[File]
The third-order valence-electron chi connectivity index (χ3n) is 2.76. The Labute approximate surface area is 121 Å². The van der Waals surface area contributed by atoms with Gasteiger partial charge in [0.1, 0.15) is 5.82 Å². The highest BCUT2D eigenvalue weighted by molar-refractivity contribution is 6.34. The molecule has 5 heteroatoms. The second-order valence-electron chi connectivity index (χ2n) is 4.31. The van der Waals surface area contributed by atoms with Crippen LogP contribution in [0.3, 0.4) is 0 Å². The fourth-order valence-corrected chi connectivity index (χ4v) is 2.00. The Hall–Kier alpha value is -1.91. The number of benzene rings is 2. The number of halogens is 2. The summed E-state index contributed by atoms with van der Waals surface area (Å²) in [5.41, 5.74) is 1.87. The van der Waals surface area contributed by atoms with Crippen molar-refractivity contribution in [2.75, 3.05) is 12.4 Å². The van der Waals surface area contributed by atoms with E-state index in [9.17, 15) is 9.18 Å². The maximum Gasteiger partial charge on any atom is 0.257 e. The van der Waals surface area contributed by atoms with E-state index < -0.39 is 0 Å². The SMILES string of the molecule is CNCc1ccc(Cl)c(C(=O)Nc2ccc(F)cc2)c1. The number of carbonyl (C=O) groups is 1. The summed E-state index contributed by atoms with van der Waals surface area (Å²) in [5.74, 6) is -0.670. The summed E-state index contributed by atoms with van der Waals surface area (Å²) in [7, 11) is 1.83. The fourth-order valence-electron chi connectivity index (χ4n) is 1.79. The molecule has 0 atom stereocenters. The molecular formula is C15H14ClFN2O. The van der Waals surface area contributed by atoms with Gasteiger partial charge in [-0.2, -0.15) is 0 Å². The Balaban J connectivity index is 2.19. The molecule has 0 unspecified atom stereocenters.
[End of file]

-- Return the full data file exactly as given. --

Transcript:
The third-order valence-electron chi connectivity index (χ3n) is 2.76. The Labute approximate surface area is 121 Å². The van der Waals surface area contributed by atoms with Gasteiger partial charge in [0.1, 0.15) is 5.82 Å². The highest BCUT2D eigenvalue weighted by molar-refractivity contribution is 6.34. The molecule has 5 heteroatoms. The second-order valence-electron chi connectivity index (χ2n) is 4.31. The van der Waals surface area contributed by atoms with Crippen LogP contribution in [0.3, 0.4) is 0 Å². The fourth-order valence-corrected chi connectivity index (χ4v) is 2.00. The Hall–Kier alpha value is -1.91. The number of benzene rings is 2. The number of halogens is 2. The summed E-state index contributed by atoms with van der Waals surface area (Å²) in [5.41, 5.74) is 1.87. The van der Waals surface area contributed by atoms with Crippen molar-refractivity contribution in [2.75, 3.05) is 12.4 Å². The van der Waals surface area contributed by atoms with E-state index in [9.17, 15) is 9.18 Å². The maximum Gasteiger partial charge on any atom is 0.257 e. The van der Waals surface area contributed by atoms with E-state index < -0.39 is 0 Å². The SMILES string of the molecule is CNCc1ccc(Cl)c(C(=O)Nc2ccc(F)cc2)c1. The number of carbonyl (C=O) groups is 1. The summed E-state index contributed by atoms with van der Waals surface area (Å²) in [5.74, 6) is -0.670. The summed E-state index contributed by atoms with van der Waals surface area (Å²) in [7, 11) is 1.83. The fourth-order valence-electron chi connectivity index (χ4n) is 1.79. The molecule has 0 atom stereocenters. The molecular formula is C15H14ClFN2O. The van der Waals surface area contributed by atoms with Gasteiger partial charge in [-0.2, -0.15) is 0 Å². The Balaban J connectivity index is 2.19. The molecule has 0 unspecified atom stereocenters.